The centrepiece that greets you as you enter is the van itself, recreated mid-fragmentation, alongside a video of it being destroyed. Wandering through the space you get to see artists printing new notes and we had a great talk on the coins they are minting from panels of the van’s bodywork.


The press which creates 6 tons of force to stamp the coins

Also you get to see the inside of the original bank vault, which is pretty neat. It was decorated with colour separation plates from the note printing and banking paraphernalia.


Printing plates in the vault.

Further along Hoe Street in the former ‘Yum Yum’ premises there was a sand covered floor, laundry on the wall and black light pyramids. I swear this is what I think the inside of a cult looks like.


Glow in the dark! Woooowooo!

While there we were fortunate to catch a spoken word performance about a woman’s relationship to her laundry and her mother’s expectations of what she should wear. Which added to the serendipity of the evening.

Wandering down Hoe Street illustrated the quiet, glacial impact of the evening; a steady stream of people from all walks of life all clutching event guides. We saw abstract paintings and photography in the Rose & Crown. There was video installations on the computer screens at an internet cafe. The little hipster cafe/bar was showing 1990’s protest film footage and my partner was mesmerised, recognising people she’d protested alongside decades ago. We dropped in to the Quaker Hall to find yet again we’d missed the last show because we hadn’t seen the performance times in the guide. The council shop at number 1 had some performance going on inside; I however was enchanted by photos in the window of alien visitors to Walthamstow (sadly street reflections made them impossible to catch on camera).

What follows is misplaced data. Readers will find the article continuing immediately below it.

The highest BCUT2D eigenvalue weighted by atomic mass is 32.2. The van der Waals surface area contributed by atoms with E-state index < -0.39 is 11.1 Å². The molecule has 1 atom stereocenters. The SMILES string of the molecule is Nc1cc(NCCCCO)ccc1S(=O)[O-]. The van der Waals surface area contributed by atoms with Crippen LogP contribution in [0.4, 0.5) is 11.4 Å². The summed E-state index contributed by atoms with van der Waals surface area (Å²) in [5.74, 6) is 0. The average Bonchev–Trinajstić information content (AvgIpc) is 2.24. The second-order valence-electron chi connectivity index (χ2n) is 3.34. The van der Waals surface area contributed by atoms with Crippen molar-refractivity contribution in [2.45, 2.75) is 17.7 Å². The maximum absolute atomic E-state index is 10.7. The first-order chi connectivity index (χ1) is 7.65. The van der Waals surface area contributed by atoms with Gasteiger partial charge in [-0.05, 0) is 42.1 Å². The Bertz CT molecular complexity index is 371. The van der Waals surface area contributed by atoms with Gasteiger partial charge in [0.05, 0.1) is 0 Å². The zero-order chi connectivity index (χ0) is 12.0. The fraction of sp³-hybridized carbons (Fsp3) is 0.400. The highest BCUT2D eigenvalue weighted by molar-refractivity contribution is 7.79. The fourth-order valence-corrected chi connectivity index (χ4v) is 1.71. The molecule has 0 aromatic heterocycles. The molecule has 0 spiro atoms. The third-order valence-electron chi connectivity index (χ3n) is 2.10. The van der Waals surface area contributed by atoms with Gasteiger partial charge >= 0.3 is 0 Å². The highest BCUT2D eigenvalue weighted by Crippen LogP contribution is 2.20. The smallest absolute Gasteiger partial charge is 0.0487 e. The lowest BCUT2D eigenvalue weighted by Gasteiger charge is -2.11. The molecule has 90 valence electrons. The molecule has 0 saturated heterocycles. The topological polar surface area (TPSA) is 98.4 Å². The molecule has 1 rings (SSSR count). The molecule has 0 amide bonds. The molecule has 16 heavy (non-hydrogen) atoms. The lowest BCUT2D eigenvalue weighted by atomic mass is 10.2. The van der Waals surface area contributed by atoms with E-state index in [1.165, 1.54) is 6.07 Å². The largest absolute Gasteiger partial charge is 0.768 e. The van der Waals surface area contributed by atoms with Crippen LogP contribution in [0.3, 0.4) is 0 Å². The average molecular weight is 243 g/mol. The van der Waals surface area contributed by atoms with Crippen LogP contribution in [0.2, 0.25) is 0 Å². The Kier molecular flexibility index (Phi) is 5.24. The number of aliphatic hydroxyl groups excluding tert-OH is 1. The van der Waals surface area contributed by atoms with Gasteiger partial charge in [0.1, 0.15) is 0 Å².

See? More a photo of me than a flying saucer over the town hall.

I grabbed a tin of Southern Comfort and Lemonade from an off licence and we sat outside the William Morris Gallery watching life go by a while. Rested, we went in to see the massive hanging installation in the cafe.


Art stalactites!

One of the highlights of the night was catching the Madge Gill exhibition in the William Morris show space. Gill was an ‘Outside’ artist (as in outside the art school/gallery system) whose work was motivated by her spiritualism.


I wonder if Gill saw the world this way? Surrounded by spirits and ghosts?

As well as her art it had notebooks with unintelligible scrawls in. Was she trying to communicate with automatic writing?


This colourful piece fills a whole wall.

We then wandered back to Sainsburys as the guide said the installation stopped at 11. However when we got there they were no longer letting people in at 10:40PM! Well… bollocks.

Swing back towards home we dropped into the beautiful St Michael and All Angels Church for a haunting audio soundscape randomly generated from collected human voice samples. These were projected from speakers in stands that gave them an anthropomorphic  feeling, which were arranged without pattern in the church.


‘Sitting’ on a bench.



Honestly, I could have sat and listened to that for an hour. But sore feet and the call of blackberry crumble at home brought the night to an end.